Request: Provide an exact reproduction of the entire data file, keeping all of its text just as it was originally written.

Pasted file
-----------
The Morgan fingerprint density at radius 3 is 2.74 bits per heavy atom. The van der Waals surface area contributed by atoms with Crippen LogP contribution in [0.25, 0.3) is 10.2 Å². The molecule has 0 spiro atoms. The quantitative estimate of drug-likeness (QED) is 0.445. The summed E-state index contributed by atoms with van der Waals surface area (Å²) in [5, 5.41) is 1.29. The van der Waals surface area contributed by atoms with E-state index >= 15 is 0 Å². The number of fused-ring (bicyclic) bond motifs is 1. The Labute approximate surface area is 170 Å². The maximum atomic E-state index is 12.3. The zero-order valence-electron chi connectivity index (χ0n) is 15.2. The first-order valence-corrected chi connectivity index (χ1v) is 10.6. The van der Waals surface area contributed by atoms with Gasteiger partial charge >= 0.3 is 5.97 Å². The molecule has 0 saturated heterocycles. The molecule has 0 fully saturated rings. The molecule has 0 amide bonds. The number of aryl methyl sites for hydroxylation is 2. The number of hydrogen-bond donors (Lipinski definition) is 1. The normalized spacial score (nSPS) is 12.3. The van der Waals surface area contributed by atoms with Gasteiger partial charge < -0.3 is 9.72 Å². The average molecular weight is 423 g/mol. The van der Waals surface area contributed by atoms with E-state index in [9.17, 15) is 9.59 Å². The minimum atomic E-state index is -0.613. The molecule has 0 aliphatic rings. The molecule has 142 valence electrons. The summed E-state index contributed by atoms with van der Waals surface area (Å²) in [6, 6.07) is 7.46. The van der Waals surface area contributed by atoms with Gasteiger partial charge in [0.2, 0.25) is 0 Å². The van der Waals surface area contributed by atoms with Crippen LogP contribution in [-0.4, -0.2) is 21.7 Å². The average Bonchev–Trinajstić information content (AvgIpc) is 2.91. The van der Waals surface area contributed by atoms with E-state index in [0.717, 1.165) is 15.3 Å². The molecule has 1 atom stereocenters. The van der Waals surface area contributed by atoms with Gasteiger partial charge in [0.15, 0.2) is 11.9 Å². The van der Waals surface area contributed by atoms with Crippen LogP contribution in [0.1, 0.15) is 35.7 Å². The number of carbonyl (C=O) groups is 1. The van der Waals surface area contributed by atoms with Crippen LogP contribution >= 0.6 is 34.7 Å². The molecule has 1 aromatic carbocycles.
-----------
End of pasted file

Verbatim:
The Morgan fingerprint density at radius 3 is 2.74 bits per heavy atom. The van der Waals surface area contributed by atoms with Crippen LogP contribution in [0.25, 0.3) is 10.2 Å². The molecule has 0 spiro atoms. The quantitative estimate of drug-likeness (QED) is 0.445. The summed E-state index contributed by atoms with van der Waals surface area (Å²) in [5, 5.41) is 1.29. The van der Waals surface area contributed by atoms with E-state index >= 15 is 0 Å². The number of fused-ring (bicyclic) bond motifs is 1. The Labute approximate surface area is 170 Å². The maximum atomic E-state index is 12.3. The zero-order valence-electron chi connectivity index (χ0n) is 15.2. The first-order valence-corrected chi connectivity index (χ1v) is 10.6. The van der Waals surface area contributed by atoms with Gasteiger partial charge >= 0.3 is 5.97 Å². The molecule has 0 saturated heterocycles. The molecule has 0 fully saturated rings. The molecule has 0 amide bonds. The number of aryl methyl sites for hydroxylation is 2. The number of hydrogen-bond donors (Lipinski definition) is 1. The normalized spacial score (nSPS) is 12.3. The van der Waals surface area contributed by atoms with Gasteiger partial charge < -0.3 is 9.72 Å². The average molecular weight is 423 g/mol. The van der Waals surface area contributed by atoms with E-state index in [9.17, 15) is 9.59 Å². The minimum atomic E-state index is -0.613. The molecule has 0 aliphatic rings. The molecule has 142 valence electrons. The summed E-state index contributed by atoms with van der Waals surface area (Å²) in [6, 6.07) is 7.46. The van der Waals surface area contributed by atoms with Gasteiger partial charge in [0.2, 0.25) is 0 Å². The van der Waals surface area contributed by atoms with Crippen LogP contribution in [-0.4, -0.2) is 21.7 Å². The average Bonchev–Trinajstić information content (AvgIpc) is 2.91. The van der Waals surface area contributed by atoms with E-state index in [0.717, 1.165) is 15.3 Å². The molecule has 1 atom stereocenters. The van der Waals surface area contributed by atoms with Gasteiger partial charge in [0.15, 0.2) is 11.9 Å². The van der Waals surface area contributed by atoms with Crippen LogP contribution in [0.1, 0.15) is 35.7 Å². The number of carbonyl (C=O) groups is 1. The van der Waals surface area contributed by atoms with Crippen LogP contribution >= 0.6 is 34.7 Å². The molecule has 1 aromatic carbocycles.